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NZ: Overseas Merchandise Trade (April, Final)

Data Flash (New Zealand)

Key Points

A merchandise trade surplus of $365m was recorded in April. A provisional surplus of $391m had been reported on 25 May. The average surplus for April over the past 10 years is $193m.

The trade deficit for the year to April was $664m, $22m higher than previously reported.

The value of exports for the three months to April was 16.2% higher than a year earlier. Allowing for price movements, today's outcome is consistent with annual growth in export volumes of around 2%.

The value of imports was unchanged from the estimate published on 25 May. The estimated level of imports for the three months to April was 5.3% higher than a year earlier. Excluding `lumpy' imports of capital transport and military equipment, `core' imports for the 3 months to April were 7% higher than a year earlier. Allowing for price movements, core import volumes remain very subdued, showing little if any growth.

Commentary The new information in today's release was the composition of export growth during April (previously only aggregate data had been made available). While the aggregate outcome was in line with our expectations, the composition of growth was more heavily weighted towards the primary goods sector than we had anticipated. Dairy exports were close to 80% higher in value than a year earlier while meat exports rose 21%. However, as the table below shows, exports in several parts of the manufacturing sector declined compared with a year earlier - a poor result given that export values are likely to have been boosted somewhat by the weak NZD. This weakness could simply reflect the usual volatility in monthly data (especially during a holiday-affected month such as April). However, it could be symptomatic of the impact of the weak global economy. We'll reserve our judgement until next month. The improving trend in the annual current account deficit remains intact. We expect the annual current account balance to decline to around 4.7% of GDP in Q1 2001 and to around 4% of GDP during the second half of 2001. Thereafter, the prospects for further improvement will depend on the shape of the recovery in the economies of New Zealand's major trading partners (especially the US and Australia), the extent to which New Zealand producers can gain market share (assisted by the weak NZD) and the degree to which drought conditions continue over coming months (with consequent risks for agricultural production later in the year).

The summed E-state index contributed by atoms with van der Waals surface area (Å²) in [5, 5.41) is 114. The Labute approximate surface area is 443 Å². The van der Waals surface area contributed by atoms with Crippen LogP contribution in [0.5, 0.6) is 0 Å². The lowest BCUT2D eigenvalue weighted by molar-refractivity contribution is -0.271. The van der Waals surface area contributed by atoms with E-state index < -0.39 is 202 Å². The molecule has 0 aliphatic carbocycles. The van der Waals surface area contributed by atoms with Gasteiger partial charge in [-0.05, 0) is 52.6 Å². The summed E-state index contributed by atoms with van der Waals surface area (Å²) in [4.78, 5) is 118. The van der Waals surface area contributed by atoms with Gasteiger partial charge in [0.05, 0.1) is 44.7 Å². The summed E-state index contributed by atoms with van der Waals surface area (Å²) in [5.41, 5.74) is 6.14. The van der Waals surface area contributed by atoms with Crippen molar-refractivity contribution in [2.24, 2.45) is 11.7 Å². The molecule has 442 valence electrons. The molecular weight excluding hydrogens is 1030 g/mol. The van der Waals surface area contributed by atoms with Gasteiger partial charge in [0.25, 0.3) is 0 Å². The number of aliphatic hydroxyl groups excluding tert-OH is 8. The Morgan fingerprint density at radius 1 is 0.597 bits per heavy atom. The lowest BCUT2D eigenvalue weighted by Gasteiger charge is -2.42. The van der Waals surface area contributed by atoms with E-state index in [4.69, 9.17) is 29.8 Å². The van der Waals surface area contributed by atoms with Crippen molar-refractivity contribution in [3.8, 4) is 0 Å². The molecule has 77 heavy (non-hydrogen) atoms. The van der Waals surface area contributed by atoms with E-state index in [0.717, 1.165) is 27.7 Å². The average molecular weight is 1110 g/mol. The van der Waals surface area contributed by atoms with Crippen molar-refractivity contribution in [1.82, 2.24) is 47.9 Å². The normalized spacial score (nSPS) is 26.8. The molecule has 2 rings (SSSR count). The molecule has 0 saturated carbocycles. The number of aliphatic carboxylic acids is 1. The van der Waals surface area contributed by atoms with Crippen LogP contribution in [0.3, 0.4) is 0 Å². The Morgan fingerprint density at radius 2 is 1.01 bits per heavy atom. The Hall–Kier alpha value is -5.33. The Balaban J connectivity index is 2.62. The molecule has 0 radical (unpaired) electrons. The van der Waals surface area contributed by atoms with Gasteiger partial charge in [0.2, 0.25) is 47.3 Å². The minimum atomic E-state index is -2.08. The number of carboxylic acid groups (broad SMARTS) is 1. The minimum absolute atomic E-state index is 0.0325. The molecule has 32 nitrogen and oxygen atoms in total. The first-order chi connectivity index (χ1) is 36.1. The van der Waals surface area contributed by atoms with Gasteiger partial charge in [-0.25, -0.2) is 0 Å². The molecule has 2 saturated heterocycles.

Next Trade Release: May Provisional (28 June). Preliminary Estimate: +$310m

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